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An Oracle blog about Oracle Enterprise Manager and Oracle Management Cloud

Schema as a Service for Extreme Consolidation

As
we deal with Database as a Service use cases, we often find that consumers
do not need dedicated databases of their own. Developers of a home-grown
application, for example, might be satisfied with a logical slice of the
database. This logical slice, leads us to the concept of Schema as a Service—a
new capability offered in the latest release of Oracle
Enterprise Manager 12c Release 2 Plug-in Update 1
.

Schema as a service
is the ultimate and extreme in consolidating multiple schemas in a shared
database model. Cloud users can request one or more schemas, with or without
seed data, from Oracle Enterprise Manager 12c’s out-of-the-box self
service portal. It offers excellent manageability, not only for its fast
efficient provisioning, but because administrators only need to manage
a small number of databases.


Schema as a
Service: Consolidate Multiple Schemas in a Shared Database Cloud Services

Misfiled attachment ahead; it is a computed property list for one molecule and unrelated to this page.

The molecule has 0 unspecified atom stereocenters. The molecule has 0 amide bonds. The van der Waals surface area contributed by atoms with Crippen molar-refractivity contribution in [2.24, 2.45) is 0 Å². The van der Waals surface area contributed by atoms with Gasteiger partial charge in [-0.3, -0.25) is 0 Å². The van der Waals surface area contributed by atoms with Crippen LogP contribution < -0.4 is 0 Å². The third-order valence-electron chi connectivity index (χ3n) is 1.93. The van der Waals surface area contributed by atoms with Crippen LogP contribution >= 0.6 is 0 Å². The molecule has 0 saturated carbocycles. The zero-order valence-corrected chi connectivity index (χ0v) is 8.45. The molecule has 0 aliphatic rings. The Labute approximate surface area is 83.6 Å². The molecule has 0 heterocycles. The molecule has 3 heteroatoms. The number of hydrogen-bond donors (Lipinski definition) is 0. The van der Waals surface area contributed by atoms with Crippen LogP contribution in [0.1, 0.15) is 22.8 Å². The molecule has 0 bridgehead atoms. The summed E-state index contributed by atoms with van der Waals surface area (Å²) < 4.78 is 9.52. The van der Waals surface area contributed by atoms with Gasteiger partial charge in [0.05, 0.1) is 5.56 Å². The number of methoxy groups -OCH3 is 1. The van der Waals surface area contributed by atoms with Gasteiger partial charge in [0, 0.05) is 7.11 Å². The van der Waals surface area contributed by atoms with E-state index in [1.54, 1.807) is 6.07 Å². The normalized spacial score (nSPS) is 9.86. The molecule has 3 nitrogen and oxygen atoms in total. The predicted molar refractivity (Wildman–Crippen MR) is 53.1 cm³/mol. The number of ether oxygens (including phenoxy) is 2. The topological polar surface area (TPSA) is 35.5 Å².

Model

However, consolidation
comes at the expense of isolation, because the operating system and database
are not isolated among the database consumers. While enabling Schema as
a Service, it’s important to isolate the workloads as much as possible
to make sure that one user doesn't run away with all the database resources.
Administrators can guarantee this does not happen by using Oracle Enterprise
Manager 12c’s CPU monitoring capabilities built in to Oracle
Database Resource Manager
to maintain service levels.

For security, the
more consolidated you get, the more concerns administrators have about
data isolation and security. Using Oracle
Data Vault
can help resolve these issues. It is integrated with Oracle
Enterprise Manager 12c, and administrators can use Oracle Data Vault to
enable fine grain control based on roles and privileges within the database
cloud service.

For reporting purposes,
metering and chargeback capabilities can be implemented to help IT organizations
gain in-depth visibility into resource consumption and expenses incurred
with each schema as a service deployment. This is useful for regulatory
compliance requirements as well.

Schema as
a Service at a Glance:

  • Consolidate multiple
    application schemas in a shared database deployment model
  • Each application
    user (i.e. developers or testers) can provision one or more database
    schema(s) with a dedicated database cloud service
  • Automated placement
    can be based on workload characteristics and specifications
  • Service levels
    are guaranteed through Oracle Database Resource Manager